|Thanks for the nice example. I have not looked at the background material and can therefore not comment on the extent to which your spec represents Brunelleschi's hoist.|
Just a few observations about the TLA+:
1. If Z has to be <<0,0,1>> it would be more appropriate to define it like this
Z == <<0,0,1>>
instead of declaring it as a constant. Also, it is a little strange to include the predicate InvZ in the invariant, since its value cannot change over a behavior: it only mentions constant Z. The above definition eliminates the need for having InvZ as part of the invariant; alternatively, you could include an assumption
ASSUME InvZ == Z = <<0,0,1>>
which would be useful if the constant Z could take more than one value but still had to satisfy some predicate. In fact, the relevance of including Z in the specification is not clear to me as it does not play a role in the dynamics of the system (it only occurs in the formula InvZ). I presume you mentally simplified your definitions (such as of Det) taking into account the fixed value of Z.
2. The tools supporting TLA+ do not really support real numbers. In your case, you only have integer vectors (moreover, with a single component equal to 1 or -1 and the others equal to 0), so everything works out fine, but a generalization to actual real numbers would quickly result in failures of model checking or proof.
3. TLC is a model checker. I am assuming you used it before you started writing proofs (for example by instantiating the constant parameter Z and telling TLC to check the invariant Inv). It will tell you that the invariant holds, and that your spec generates 4 reachable states. For such a small finite state space, this is an exhaustive verification technique. TLC actually ignores any THEOREM statements and proofs a module contains: it computes the graph of reachable states and checks properties on that graph.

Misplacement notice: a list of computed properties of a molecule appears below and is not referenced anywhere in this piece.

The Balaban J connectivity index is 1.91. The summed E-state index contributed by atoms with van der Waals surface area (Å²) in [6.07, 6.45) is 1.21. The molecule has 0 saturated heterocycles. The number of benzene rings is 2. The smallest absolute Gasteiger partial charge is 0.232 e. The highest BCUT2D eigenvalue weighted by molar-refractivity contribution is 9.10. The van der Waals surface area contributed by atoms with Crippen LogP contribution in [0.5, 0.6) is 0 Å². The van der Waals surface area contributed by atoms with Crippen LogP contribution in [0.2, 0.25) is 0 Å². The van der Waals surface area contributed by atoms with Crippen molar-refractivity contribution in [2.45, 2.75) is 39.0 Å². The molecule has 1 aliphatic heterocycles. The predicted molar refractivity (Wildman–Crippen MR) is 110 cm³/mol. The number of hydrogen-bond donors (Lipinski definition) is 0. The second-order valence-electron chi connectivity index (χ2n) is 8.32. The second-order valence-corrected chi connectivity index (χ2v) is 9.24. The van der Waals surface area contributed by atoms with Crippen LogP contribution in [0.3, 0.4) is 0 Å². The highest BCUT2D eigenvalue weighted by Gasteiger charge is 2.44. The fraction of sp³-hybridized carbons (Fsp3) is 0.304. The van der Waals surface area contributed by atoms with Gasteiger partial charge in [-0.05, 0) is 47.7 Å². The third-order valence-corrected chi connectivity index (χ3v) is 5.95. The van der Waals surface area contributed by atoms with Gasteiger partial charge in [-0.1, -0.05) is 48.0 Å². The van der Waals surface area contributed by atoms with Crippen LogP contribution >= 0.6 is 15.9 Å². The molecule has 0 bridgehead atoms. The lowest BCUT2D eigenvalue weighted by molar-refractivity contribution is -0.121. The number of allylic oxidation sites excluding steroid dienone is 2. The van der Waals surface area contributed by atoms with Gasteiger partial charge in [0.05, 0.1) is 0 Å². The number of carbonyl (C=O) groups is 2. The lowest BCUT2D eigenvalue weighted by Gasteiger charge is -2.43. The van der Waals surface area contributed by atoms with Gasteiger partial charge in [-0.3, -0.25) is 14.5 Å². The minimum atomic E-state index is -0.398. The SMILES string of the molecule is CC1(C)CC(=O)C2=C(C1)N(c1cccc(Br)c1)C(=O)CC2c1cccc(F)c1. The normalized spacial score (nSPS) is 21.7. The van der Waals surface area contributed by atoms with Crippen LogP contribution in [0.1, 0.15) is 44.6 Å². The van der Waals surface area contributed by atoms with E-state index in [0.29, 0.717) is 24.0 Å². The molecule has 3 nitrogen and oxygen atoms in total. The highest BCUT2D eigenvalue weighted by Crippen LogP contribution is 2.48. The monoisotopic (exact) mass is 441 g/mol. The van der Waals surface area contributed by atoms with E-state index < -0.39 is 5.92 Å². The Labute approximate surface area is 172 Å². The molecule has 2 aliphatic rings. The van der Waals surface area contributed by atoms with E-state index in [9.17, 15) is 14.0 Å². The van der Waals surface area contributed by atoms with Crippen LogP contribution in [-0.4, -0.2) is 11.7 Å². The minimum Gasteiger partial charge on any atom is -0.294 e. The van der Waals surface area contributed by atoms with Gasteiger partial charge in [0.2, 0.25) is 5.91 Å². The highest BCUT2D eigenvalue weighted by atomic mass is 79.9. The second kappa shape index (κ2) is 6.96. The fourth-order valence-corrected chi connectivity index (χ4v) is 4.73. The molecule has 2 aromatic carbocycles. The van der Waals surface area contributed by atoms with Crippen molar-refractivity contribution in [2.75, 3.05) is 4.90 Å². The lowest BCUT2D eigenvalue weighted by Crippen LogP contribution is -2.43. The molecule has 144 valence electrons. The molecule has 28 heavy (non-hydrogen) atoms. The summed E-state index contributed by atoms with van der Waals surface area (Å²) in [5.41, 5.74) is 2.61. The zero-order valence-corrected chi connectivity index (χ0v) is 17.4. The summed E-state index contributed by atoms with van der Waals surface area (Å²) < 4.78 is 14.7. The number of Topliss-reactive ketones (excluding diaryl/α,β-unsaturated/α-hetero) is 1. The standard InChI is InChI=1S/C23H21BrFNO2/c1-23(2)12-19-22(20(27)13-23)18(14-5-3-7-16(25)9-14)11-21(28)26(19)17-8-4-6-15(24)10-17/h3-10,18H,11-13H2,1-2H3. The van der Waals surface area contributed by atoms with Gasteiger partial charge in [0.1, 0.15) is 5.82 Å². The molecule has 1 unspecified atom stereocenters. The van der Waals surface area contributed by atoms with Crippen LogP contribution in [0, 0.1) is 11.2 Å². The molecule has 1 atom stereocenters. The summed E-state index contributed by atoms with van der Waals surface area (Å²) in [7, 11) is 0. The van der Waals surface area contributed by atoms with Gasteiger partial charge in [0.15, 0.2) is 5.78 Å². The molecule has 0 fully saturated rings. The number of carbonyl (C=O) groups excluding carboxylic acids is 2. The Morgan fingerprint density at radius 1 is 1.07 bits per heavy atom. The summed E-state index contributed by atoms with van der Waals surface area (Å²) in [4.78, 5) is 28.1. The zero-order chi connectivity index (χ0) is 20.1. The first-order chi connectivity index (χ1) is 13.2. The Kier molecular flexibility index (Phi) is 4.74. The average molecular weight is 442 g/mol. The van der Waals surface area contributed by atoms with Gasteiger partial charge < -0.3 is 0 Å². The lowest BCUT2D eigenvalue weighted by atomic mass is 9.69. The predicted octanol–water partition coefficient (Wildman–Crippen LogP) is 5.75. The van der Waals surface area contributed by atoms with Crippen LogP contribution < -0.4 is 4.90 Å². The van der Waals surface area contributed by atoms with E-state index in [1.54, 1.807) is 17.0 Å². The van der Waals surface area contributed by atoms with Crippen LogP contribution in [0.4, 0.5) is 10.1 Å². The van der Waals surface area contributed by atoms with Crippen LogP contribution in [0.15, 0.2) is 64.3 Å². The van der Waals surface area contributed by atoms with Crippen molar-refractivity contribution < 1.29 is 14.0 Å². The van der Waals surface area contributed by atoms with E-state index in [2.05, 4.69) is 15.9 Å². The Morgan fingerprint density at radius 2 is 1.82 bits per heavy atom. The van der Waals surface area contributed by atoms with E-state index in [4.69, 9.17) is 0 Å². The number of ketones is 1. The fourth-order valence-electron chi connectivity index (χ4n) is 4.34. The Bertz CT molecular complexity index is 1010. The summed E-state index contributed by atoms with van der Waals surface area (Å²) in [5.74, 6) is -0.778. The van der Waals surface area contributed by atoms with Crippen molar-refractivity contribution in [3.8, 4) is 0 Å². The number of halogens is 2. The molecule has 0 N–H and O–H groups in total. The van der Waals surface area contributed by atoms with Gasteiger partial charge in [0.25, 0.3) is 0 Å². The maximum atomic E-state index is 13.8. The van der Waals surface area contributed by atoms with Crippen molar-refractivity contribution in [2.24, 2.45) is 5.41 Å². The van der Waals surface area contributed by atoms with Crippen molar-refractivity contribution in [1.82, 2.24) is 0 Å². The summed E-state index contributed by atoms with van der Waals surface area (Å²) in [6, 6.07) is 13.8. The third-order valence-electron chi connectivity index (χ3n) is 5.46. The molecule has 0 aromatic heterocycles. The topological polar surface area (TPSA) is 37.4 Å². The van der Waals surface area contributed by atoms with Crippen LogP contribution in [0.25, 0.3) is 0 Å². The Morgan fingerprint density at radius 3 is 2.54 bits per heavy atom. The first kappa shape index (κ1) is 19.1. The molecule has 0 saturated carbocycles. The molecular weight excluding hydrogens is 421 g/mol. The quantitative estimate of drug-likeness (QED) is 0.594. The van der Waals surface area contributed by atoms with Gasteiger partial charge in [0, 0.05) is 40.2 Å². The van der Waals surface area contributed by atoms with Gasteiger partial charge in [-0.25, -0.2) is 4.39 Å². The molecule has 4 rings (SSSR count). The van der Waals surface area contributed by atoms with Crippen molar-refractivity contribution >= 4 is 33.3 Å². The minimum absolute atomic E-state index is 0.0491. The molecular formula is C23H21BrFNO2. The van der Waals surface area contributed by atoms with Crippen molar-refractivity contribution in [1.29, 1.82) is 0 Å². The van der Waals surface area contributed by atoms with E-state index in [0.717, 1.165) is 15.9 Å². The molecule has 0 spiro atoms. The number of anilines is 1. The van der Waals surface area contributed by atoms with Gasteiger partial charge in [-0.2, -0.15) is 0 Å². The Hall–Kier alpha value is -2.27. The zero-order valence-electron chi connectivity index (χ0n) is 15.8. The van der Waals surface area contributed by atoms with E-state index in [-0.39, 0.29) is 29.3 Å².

The proofs that you wrote were checked by TLAPS, the TLA+ proof system (an interactive proof assistant). Your style of USEing all relevant defined operators and then writing OBVIOUS works for small formulas. For larger formulas, you want to selectively expand the operators that are really necessary for a given step in order to control the search space of the provers.
As you observe, theorem ThType is an immediate corollary of theorem ThInv. You can simplify its proof as follows:
THEOREM ThType == Spec => Typing(x) /\ Typing(y)
<1>. Inv => Typing(x) /\ Typing(y)
BY DEF Inv, InvX, InvY, Typing
BY ThInv, PTL
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